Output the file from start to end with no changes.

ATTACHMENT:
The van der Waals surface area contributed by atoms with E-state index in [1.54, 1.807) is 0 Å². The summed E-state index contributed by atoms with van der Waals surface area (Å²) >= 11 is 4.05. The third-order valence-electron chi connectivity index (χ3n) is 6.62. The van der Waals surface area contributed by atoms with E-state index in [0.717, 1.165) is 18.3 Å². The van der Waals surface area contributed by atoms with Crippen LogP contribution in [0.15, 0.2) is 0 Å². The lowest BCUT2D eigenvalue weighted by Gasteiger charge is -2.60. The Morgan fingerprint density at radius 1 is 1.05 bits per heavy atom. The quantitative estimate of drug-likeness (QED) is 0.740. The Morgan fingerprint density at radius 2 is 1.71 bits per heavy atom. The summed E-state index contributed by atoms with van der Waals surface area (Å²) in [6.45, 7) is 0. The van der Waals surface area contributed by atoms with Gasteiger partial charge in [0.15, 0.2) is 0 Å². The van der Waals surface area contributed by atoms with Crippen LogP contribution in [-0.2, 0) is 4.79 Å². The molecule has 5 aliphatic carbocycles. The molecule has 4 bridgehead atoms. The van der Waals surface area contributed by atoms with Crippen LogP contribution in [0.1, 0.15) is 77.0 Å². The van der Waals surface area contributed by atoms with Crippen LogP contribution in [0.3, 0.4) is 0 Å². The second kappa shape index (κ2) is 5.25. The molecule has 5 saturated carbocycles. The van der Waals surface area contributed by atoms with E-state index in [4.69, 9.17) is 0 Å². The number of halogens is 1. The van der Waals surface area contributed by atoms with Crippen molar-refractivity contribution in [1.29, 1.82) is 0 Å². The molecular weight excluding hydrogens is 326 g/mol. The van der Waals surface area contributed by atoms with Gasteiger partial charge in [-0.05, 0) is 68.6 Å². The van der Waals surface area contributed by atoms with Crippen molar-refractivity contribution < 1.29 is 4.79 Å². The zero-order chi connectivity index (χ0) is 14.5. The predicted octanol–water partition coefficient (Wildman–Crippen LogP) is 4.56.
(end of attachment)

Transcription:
The van der Waals surface area contributed by atoms with E-state index in [1.54, 1.807) is 0 Å². The summed E-state index contributed by atoms with van der Waals surface area (Å²) >= 11 is 4.05. The third-order valence-electron chi connectivity index (χ3n) is 6.62. The van der Waals surface area contributed by atoms with E-state index in [0.717, 1.165) is 18.3 Å². The van der Waals surface area contributed by atoms with Crippen LogP contribution in [0.15, 0.2) is 0 Å². The lowest BCUT2D eigenvalue weighted by Gasteiger charge is -2.60. The Morgan fingerprint density at radius 1 is 1.05 bits per heavy atom. The quantitative estimate of drug-likeness (QED) is 0.740. The Morgan fingerprint density at radius 2 is 1.71 bits per heavy atom. The summed E-state index contributed by atoms with van der Waals surface area (Å²) in [6.45, 7) is 0. The van der Waals surface area contributed by atoms with Gasteiger partial charge in [0.15, 0.2) is 0 Å². The van der Waals surface area contributed by atoms with Crippen LogP contribution in [-0.2, 0) is 4.79 Å². The molecule has 5 aliphatic carbocycles. The molecule has 4 bridgehead atoms. The van der Waals surface area contributed by atoms with Crippen LogP contribution in [0.1, 0.15) is 77.0 Å². The van der Waals surface area contributed by atoms with Crippen LogP contribution in [0.3, 0.4) is 0 Å². The second kappa shape index (κ2) is 5.25. The molecule has 5 saturated carbocycles. The van der Waals surface area contributed by atoms with E-state index in [4.69, 9.17) is 0 Å². The number of halogens is 1. The van der Waals surface area contributed by atoms with Crippen molar-refractivity contribution in [1.29, 1.82) is 0 Å². The molecular weight excluding hydrogens is 326 g/mol. The van der Waals surface area contributed by atoms with Gasteiger partial charge in [-0.05, 0) is 68.6 Å². The van der Waals surface area contributed by atoms with Crippen molar-refractivity contribution < 1.29 is 4.79 Å². The zero-order chi connectivity index (χ0) is 14.5. The predicted octanol–water partition coefficient (Wildman–Crippen LogP) is 4.56.